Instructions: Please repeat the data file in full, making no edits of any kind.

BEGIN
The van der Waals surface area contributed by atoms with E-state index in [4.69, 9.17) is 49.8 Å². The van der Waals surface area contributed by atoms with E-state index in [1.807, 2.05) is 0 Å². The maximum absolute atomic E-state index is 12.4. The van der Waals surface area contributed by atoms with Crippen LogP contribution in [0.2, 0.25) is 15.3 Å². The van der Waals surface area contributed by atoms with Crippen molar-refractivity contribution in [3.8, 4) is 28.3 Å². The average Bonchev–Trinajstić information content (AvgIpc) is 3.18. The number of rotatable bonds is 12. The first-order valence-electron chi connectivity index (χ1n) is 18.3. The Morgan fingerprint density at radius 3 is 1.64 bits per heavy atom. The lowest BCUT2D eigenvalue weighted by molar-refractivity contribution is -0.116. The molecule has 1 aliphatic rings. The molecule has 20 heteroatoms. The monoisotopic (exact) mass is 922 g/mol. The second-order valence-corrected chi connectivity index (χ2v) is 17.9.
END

The van der Waals surface area contributed by atoms with E-state index in [4.69, 9.17) is 49.8 Å². The van der Waals surface area contributed by atoms with E-state index in [1.807, 2.05) is 0 Å². The maximum absolute atomic E-state index is 12.4. The van der Waals surface area contributed by atoms with Crippen LogP contribution in [0.2, 0.25) is 15.3 Å². The van der Waals surface area contributed by atoms with Crippen molar-refractivity contribution in [3.8, 4) is 28.3 Å². The average Bonchev–Trinajstić information content (AvgIpc) is 3.18. The number of rotatable bonds is 12. The first-order valence-electron chi connectivity index (χ1n) is 18.3. The Morgan fingerprint density at radius 3 is 1.64 bits per heavy atom. The lowest BCUT2D eigenvalue weighted by molar-refractivity contribution is -0.116. The molecule has 1 aliphatic rings. The molecule has 20 heteroatoms. The monoisotopic (exact) mass is 922 g/mol. The second-order valence-corrected chi connectivity index (χ2v) is 17.9.